Originally Published in Issue 32 of 4Low Magazine
Photos by Rich Klein and Paolo Baraldi
What really goes into the design of a new 4400 race car? Is there an aspect of the design that is the most important?
In today’s market, the decision to build an IFS (Independent Front Suspension) or a straight axle car appears to be number one. Both have their advantages, depending on what type of terrain you intend to run. The second decision tends to be – should it have one seat or two? After that, it’s time to consider power train options, like engine, transmission, transfer case, and axles. But the first two questions must be answered before you can even go there.
Current wisdom suggests that straight axles are becoming a thing of the past. This is probably true, with many of the races being short-course style layouts and desert courses with fewer rock trails. The big race continues to have many rock trails and desert, though, so anything goes.
When Jeren Gunter decided to step up his game and run 4400 in 2020, he looked for a builder that had proven value, ideas that were working and one willing to try some things that were considered outside of the box. Jeren chose Joe Thompson of UFO Motorsports. Jeren felt that UFO built the best 4400 cars, Joe is best known for his single-seat IFS cars run by the Gomez Brothers.
At first, Jeren was opposed to a two-seater; he felt it would create too many compromises in packaging and hurt the center of gravity he was looking for. Ultimately, the game-changer would be going with a direct injection fuel delivery system, which would provide better fuel mileage, eliminating the need for a larger fuel cell, thus allowing more space in overall packaging. A two-seat option became a reality. Jeren Gunter’s car would be UFO’s first two-seat IFS 4400 build.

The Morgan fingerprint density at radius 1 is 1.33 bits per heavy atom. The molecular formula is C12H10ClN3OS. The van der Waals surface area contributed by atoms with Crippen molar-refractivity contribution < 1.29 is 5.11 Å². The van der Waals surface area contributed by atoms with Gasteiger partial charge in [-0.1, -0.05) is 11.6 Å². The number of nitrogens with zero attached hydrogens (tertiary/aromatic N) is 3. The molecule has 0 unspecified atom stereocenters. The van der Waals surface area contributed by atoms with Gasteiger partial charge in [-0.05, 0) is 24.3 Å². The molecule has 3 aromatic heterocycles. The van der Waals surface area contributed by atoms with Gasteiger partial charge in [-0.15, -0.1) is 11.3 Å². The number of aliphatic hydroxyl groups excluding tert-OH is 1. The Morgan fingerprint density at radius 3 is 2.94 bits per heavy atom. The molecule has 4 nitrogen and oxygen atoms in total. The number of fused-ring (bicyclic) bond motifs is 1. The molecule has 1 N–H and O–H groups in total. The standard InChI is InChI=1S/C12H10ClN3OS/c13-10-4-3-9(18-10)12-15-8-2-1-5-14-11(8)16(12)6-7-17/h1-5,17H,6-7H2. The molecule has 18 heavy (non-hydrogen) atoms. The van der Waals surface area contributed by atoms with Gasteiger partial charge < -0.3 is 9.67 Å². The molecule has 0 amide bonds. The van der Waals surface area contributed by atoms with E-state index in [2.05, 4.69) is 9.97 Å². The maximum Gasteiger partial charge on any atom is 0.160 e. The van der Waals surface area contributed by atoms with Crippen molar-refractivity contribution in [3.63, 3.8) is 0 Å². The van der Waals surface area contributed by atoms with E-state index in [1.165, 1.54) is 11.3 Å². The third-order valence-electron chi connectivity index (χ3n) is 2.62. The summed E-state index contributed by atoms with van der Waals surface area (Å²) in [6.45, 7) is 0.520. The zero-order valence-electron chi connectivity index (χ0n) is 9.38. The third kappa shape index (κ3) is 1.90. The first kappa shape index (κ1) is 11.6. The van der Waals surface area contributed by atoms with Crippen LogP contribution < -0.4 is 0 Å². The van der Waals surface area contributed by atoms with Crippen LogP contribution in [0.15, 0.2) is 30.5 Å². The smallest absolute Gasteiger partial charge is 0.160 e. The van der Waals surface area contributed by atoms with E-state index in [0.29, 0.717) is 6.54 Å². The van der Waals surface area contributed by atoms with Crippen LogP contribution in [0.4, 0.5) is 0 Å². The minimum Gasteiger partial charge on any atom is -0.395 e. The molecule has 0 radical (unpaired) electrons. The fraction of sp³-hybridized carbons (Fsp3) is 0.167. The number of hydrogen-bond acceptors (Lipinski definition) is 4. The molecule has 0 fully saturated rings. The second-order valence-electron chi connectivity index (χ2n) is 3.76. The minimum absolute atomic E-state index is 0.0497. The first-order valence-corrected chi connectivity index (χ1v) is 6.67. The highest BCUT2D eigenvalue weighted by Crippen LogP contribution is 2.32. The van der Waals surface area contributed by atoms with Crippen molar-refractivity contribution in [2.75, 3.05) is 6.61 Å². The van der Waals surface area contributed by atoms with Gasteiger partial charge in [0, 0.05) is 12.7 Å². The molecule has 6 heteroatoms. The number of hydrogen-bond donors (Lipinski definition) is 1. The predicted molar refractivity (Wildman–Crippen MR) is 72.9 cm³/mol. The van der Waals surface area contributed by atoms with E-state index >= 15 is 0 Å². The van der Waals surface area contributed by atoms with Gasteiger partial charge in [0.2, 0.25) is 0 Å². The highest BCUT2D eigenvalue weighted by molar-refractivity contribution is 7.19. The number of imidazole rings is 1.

The advantage of a two-seater included a co-driver. A co-driver is invaluable in helping with flats, pulling winch line, spotting on congested trails, navigating all the turns, and helping with repairs. Jeren and Joe went over plans and worked out the details.
“The biggest difference between the two styles (IFS vs. straight axle) of cars is the steering, having a direct mechanical interface between the steering wheel and the tires, is day and night difference in driver feel. With a straight axle, you have to kind of guess what the car is going to do, because when the steering wheel moves, it doesn’t mean the tires have. This new car really let’s you feel what the car is doing,” says Jeren.
The build completed in January, we were privy to build photos before the car made it’s way to Johnson Valley for the big dance.
Jeren and navigator, Matt Smith, were instantly impressed with the vehicle’s prowess on course, the car handled better than imagined, ate up the rough terrain, and flew off ledges that would beat them to death in the old 4800 car.
The team qualified well and started off the race in 28th position. Unfortunately, as with most new cars finished just before a race, shaking off the new-car blues can be troublesome. Only some small details kept the team from finishing KOH, the car will be ready for the rest of the 2020 season. Look for the new UFO two-seat IFS car at upcoming Ultra4 races.